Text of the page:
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Sleep Disorder And Starches
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Since I was diagnosed last July I have notice I will fall asleep but wake up and hour to 2 hours later with night sweats and horrible dreams. After a brief discussion with diabetic friend. It got me to wondering celiac disease patients eat a lot of starch, which in turn turns to Glucose. Are our sleep problems a direct result of the crash and burn effect of too much glucose in you system?

I have noticed I do not wake up 1 to 2 hours later, and less nightmares if I cut back on my rice consuption.

THIS WOULD BE AN INTERESTING STUDY FOR SOMEONE TO CONSIDER.

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Someone already has. There is a neuropeptide that we produce normally in the hypothalamus called Hypocretin (or Orexin, depending on whether you're sleep researchers or food researchers...it was discovered by both groups at the same time and given 2 names.) It is a key player in sleep regulation, and the lack of it is thought to cause Narcolepsy.

There was a study that found that glucose binds to the surface of Hypocretin cells, disrupting the way our brains use it. I have a better explanation at my blog, with a link to the original abstract:

http://glutenfreenoc.blogspot.com/2008/12/...-post-when.html

Another thing I've recently discovered is L-Glutamine. I've been reading up on it, and found something interesting. When you drink alcohol, it suppresses glutamine release. After the alcohol is all metabolized, you get a glutamine rebound in your brain, which wakes you up, can make your heart race, and cause anxiety and jitters. I know this probably isn't directly related to your problem, but I found it fascinating. Taking a glutamine supplement doesn't do the same thing to me as the rebound, thank goodness, but it does help with alertness and curbing food cravings. Both awesome results. :)

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Since I was diagnosed last July I have notice I will fall asleep but wake up and hour to 2 hours later with night sweats and horrible dreams. After a brief discussion with diabetic friend. It got me to wondering celiac disease patients eat a lot of starch, which in turn turns to Glucose. Are our sleep problems a direct result of the crash and burn effect of too much glucose in you system?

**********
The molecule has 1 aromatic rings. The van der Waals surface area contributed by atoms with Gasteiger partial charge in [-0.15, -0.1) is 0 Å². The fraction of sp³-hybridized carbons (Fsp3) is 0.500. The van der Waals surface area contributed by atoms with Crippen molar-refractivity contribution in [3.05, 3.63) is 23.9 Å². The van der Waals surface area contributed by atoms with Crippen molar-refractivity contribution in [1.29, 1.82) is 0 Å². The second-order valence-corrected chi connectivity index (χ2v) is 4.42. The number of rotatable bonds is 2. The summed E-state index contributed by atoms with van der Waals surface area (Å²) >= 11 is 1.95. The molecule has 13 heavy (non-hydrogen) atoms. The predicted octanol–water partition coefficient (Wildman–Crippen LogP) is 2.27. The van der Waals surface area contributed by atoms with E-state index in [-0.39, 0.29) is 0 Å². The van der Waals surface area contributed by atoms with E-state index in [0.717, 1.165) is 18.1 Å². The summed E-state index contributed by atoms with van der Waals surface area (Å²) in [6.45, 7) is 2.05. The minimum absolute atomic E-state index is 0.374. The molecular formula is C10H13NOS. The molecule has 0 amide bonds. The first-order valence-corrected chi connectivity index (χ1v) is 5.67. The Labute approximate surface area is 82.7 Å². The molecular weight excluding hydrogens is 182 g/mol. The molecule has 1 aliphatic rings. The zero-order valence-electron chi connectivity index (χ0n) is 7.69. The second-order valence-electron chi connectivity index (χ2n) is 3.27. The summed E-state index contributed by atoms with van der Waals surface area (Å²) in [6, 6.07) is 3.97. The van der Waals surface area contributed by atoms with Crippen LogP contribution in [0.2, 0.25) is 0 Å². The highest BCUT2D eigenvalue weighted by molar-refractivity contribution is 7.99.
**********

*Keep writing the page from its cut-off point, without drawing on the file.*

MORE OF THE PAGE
I have noticed I do not wake up 1 to 2 hours later, and less nightmares if I cut back on my rice consuption.

THIS WOULD BE AN INTERESTING STUDY FOR SOMEONE TO CONSIDER.

It has been done. The original celiac diet was strictly protein and fat. Celiacs did well on protein and fats, but the diet was too difficult to follow, so certain simple carbs,monosachhrides, were introduced and found to work well.

Starchs, sugar, and grains may cause all sorts of problems (sleep disorders included) for us celiacs. What you describe sounds like reactive hypoglycemia. The original diet was called the Specific Carb. diet. Many of us follow it and are healed. (But we must remain gluten free of course). I used to have severe hypoglycemia, it is improved greatly on this diet. I sleep like a baby now.

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I have another theory too.

When I was on gluten and carbs in general I used to get raging restless legs and hot burning feet for years.

Going gluten-free helped some but cutting right back on the starchy, grain, sugar and dairy-based carbs did the trick and I only get it now when my gut can't cope with something (usually carb) I have (and shouldn't have!) eaten.

I am a night-owl and rarely get to sleep much before 2am. If I have eaten what is 'bad' food for me, then not long after that I get the restless legs and can't get to sleep.

A short time before my digestion finally collapsed and I went gluten-free I realised that the restless legs were caused by my digestion and dropping gluten and carbs has proved that to me. I suspect that waking in the night may well be when the food that has been consumed during the day - and possibly the evening meal if it contains food that we can't digest very well reaches a certain point in the colon that impacts on the spinal nerves and aggravates an inflammation.

During the day we wouldn't notice it because we are moving around and are upright. But during the night when we are still and prone it may well have more impact and it may well be that that wakes us in the middle of the night.

My husband and I started taking plant-based (HCL-free) digestive enzymes nearly a week ago. We are both digesting our food and sleeping better and he, for the first time in ages, has not woken in the middle of the night. We are both also having to take our belts in a notch which is very welcome! Weight-loss and weight-gain where needed is a very welcome side effect of finally being able to absorb nutrients better.

Edward Howells (Enzyme Nutrition) said that you can take all the nutrients in the World but without enough of the right enzymes to deal with them its like having all the materials to build a house but no builders! Someone else passed another comment that it just makes for very expensive urine!

In any case, no supplements can compensate for the best form of nutrition - good wholesome fresh organic meat, fish, fruit and veg, etc. There are elements in those that we still know nothing about but which give us benefits that supplements alone cannot do.

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I'd love to know more about how reactive hyperglycemia is related to gluten problems. Mine has actually gotten much worse since going gluten free.

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This is a four-year old thread and the original posters will not see your post. Why don't you start a new topic?

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